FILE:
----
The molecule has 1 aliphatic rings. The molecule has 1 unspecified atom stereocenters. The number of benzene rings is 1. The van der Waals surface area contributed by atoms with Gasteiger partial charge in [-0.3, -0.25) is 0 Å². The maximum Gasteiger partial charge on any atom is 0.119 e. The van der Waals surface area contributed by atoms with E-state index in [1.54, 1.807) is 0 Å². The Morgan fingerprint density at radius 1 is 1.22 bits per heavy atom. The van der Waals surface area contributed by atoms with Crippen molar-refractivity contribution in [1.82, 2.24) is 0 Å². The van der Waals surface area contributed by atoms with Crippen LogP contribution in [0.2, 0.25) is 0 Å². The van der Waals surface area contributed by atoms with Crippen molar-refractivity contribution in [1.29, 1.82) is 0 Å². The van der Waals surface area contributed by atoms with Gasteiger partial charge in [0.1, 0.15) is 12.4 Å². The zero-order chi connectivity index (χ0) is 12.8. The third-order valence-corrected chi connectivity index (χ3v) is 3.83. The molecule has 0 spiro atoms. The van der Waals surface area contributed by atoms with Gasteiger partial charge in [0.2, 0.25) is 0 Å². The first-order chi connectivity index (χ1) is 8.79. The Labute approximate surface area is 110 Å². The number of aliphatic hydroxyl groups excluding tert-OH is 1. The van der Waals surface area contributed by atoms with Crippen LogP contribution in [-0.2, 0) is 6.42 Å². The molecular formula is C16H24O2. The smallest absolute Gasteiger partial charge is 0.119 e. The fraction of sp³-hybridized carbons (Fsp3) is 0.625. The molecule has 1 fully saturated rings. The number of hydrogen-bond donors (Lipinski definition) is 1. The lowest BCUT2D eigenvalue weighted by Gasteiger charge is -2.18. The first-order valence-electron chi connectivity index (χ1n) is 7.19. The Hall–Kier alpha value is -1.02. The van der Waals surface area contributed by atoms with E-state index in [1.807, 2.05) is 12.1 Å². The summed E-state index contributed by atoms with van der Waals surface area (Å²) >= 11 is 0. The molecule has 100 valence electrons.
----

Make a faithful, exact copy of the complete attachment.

The molecule has 1 aliphatic rings. The molecule has 1 unspecified atom stereocenters. The number of benzene rings is 1. The van der Waals surface area contributed by atoms with Gasteiger partial charge in [-0.3, -0.25) is 0 Å². The maximum Gasteiger partial charge on any atom is 0.119 e. The van der Waals surface area contributed by atoms with E-state index in [1.54, 1.807) is 0 Å². The Morgan fingerprint density at radius 1 is 1.22 bits per heavy atom. The van der Waals surface area contributed by atoms with Crippen molar-refractivity contribution in [1.82, 2.24) is 0 Å². The van der Waals surface area contributed by atoms with Crippen LogP contribution in [0.2, 0.25) is 0 Å². The van der Waals surface area contributed by atoms with Crippen molar-refractivity contribution in [1.29, 1.82) is 0 Å². The van der Waals surface area contributed by atoms with Gasteiger partial charge in [0.1, 0.15) is 12.4 Å². The zero-order chi connectivity index (χ0) is 12.8. The third-order valence-corrected chi connectivity index (χ3v) is 3.83. The molecule has 0 spiro atoms. The van der Waals surface area contributed by atoms with Gasteiger partial charge in [0.2, 0.25) is 0 Å². The first-order chi connectivity index (χ1) is 8.79. The Labute approximate surface area is 110 Å². The number of aliphatic hydroxyl groups excluding tert-OH is 1. The van der Waals surface area contributed by atoms with Crippen LogP contribution in [-0.2, 0) is 6.42 Å². The molecular formula is C16H24O2. The smallest absolute Gasteiger partial charge is 0.119 e. The fraction of sp³-hybridized carbons (Fsp3) is 0.625. The molecule has 1 fully saturated rings. The number of hydrogen-bond donors (Lipinski definition) is 1. The lowest BCUT2D eigenvalue weighted by Gasteiger charge is -2.18. The first-order valence-electron chi connectivity index (χ1n) is 7.19. The Hall–Kier alpha value is -1.02. The van der Waals surface area contributed by atoms with E-state index in [1.807, 2.05) is 12.1 Å². The summed E-state index contributed by atoms with van der Waals surface area (Å²) >= 11 is 0. The molecule has 100 valence electrons.